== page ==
PMCCPMCCPMCC

Search tips
Search criteria 

Advanced

 
Logo of nihpaAbout Author manuscriptsSubmit a manuscriptHHS Public Access; Author Manuscript; Accepted for publication in peer reviewed journal;
 
J Clin Immunol. Author manuscript; available in PMC 2006 July 4.
Published in final edited form as:
PMCID: PMC1488727
NIHMSID: NIHMS10680

Fetal Cord Blood: Aspects of Heightened Immune Responses

Abstract

Neonatal immune responses have been associated with the development of atopy in childhood. We assessed in cord blood mononuclear cells (CBMC) whether increased allergen/mitogen-induced lymphoproliferation (LP) is associated with pro-allergic Th2 cytokine IL-13 or Th1 cytokine IFN-γ secretion. We determined whether LP to one allergen is related to heightened lymphocyte function to other allergens/mitogen. CBMC from 135 neonates were stimulated with house dust mite (Derf1), cockroach, ovalbumin, or mitogen. LP to one allergen was associated with significantly increased LP to other allergens/mitogen. Increased Derf1-LP was associated with increased Derf1-induced IL-13 secretion (r = 0.21, p = 0.01). After adjusting for neonatal gender, race, and maternal smoking, Derf1-LP remained associated with Derf1-IL-13 (OR 3.08, 95% CI 1.56–6.10). Increased mitogen-induced proliferation was associated with increased mitogen-induced IL-13 secretion (r = 0.37, p < 0.001). For some individuals, a predisposition to a heightened immune response is already evident at birth. Whether this phenotype results in atopy in childhood warrants further investigation.

Keywords: Allergens, cord blood, immunology, lymphocytes, neonatal

INTRODUCTION

Asthma is the most common chronic disease of childhood in western countries, with an increasing prevalence over the last two decades (1). The development of childhood asthma, a T helper (Th) 2 cell-mediated immune disease, is influenced by genetic, developmental, and environmental factors (2), and immunological phenomena are critical in the differentiation of the early immune system. The search for risk factors and predictors of allergic disease detectable at birth extends beyond the frequently studied relevance of IgE levels in cord blood (3). One factor during the fetal period critical to the development of the immune system is exposure to different allergens, either in utero or postnatally. Antigen-induced proliferation by umbilical cord blood mononuclear cells (CBMCs) in response to a variety of antigens, including allergens, has been acknowledged in a number of studies (46) and has been associated with subsequent development of atopic diseases (7, 8).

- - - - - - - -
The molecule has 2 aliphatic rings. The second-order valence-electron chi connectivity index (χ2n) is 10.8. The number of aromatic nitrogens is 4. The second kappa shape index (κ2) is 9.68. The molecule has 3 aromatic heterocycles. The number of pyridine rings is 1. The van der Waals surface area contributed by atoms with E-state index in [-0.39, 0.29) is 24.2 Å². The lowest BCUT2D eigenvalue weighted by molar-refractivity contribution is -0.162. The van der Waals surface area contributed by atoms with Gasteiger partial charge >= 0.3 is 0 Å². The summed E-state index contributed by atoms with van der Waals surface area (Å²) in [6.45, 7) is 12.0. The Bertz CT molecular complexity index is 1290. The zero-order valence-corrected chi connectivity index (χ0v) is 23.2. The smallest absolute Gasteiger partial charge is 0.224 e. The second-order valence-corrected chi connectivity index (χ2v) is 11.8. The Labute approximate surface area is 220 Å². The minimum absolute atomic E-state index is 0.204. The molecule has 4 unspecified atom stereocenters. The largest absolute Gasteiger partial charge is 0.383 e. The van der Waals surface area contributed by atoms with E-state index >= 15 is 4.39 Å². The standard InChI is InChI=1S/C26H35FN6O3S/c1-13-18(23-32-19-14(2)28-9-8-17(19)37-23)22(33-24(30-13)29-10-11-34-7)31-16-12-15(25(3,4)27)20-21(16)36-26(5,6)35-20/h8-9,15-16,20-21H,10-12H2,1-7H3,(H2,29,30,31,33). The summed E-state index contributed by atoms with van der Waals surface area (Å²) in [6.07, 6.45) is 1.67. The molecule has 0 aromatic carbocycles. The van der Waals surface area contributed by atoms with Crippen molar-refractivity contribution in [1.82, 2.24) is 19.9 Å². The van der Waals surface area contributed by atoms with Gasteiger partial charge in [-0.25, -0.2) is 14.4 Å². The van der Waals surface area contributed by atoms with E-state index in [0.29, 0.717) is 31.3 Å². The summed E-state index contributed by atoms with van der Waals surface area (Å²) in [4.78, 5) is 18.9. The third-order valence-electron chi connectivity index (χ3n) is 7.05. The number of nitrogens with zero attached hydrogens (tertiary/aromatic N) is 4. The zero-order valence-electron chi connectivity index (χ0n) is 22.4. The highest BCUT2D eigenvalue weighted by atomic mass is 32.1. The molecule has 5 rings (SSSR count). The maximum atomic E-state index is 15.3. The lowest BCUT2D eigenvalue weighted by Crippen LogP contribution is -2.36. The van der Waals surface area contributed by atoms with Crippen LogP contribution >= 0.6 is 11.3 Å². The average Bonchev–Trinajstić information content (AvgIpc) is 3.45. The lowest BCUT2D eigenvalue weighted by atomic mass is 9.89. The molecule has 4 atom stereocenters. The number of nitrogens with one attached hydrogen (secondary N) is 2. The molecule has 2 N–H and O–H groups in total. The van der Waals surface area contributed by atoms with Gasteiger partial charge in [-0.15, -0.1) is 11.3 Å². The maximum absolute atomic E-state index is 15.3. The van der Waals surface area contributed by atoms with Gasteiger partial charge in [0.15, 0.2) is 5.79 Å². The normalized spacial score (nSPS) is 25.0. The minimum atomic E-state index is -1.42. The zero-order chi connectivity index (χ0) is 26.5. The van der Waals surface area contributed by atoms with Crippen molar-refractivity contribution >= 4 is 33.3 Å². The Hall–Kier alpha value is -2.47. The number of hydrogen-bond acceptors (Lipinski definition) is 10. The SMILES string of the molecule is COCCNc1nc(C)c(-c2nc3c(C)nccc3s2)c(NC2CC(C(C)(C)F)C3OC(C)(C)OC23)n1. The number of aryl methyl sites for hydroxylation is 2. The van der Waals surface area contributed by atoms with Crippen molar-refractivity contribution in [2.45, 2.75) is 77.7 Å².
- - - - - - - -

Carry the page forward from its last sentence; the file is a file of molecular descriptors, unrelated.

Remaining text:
Besides genetic predisposition, neonatal immune responses may be “primed” by the intrauterine environment, and cytokine responses may be modulated by cytokines present in gestation-associated tissues or in amniotic fluid (9, 10). Specifically, the two cytokines IFN-γ and IL-13, which we analyzed in this study, are of interest. Production of IFN-γ (Th1 cytokine) in unstimulated CBMC was associated with a lower risk of atopic diseases in childhood (11). As a critical Th2 cytokine, IL-13 secretion is increased in the mucosa of atopic and non-atopic asthmatics compared with non-asthmatic controls (12). Further, blockade of IL-13 in murine models of allergic asthma has resulted in decreased airway hyperresponsiveness, mucus production, and eosinophilia in bronchoalveolar lavage (13, 14).

Whether a response to one allergen reflects a heightened response of the neonatal immune system to other allergens or to mitogen and vice versa has not yet been determined. In this study, we hypothesized that increased proliferation of CBMC to one antigen is associated with an increased proliferative response to another antigen and mitogen. Further, we postulated that an increased proliferative response to one allergen is associated with a pro-allergic increase in IL-13 and a decrease in IFN-γ secretion induced by the identical antigen.

METHODS

Human Study Populations

Subjects for this noninterventional study were participants in a pregnancy–birth cohort study from the Boston metropolitan area (15) with enrollment from April 1999 through July 2002. Expectant mothers were approached at their initial prenatal visit for consent. Participants were interviewed and asked to complete questionnaires in the first and second trimester of pregnancy, as well as at the time of delivery. Exclusion criteria included multiple gestation, inability to answer questions in English a plan to move out of the area before delivery, and a gestational age greater than 22 completed weeks at the initial prenatal clinical appointment. Venous umbilical cord blood was obtained at the time of delivery from neonates born as a nonemergency. Subjects were included when data about both proliferation and cytokine secretion were available. The study was approved by the Institutional Review Boards of Brigham and Woman’s Hospital and Harvard Pilgrim Health Care. Informed consent was obtained from mothers including cord blood collection and longitudinal follow-up of their offspring.

Isolation of CBMC and Lymphocyte Proliferation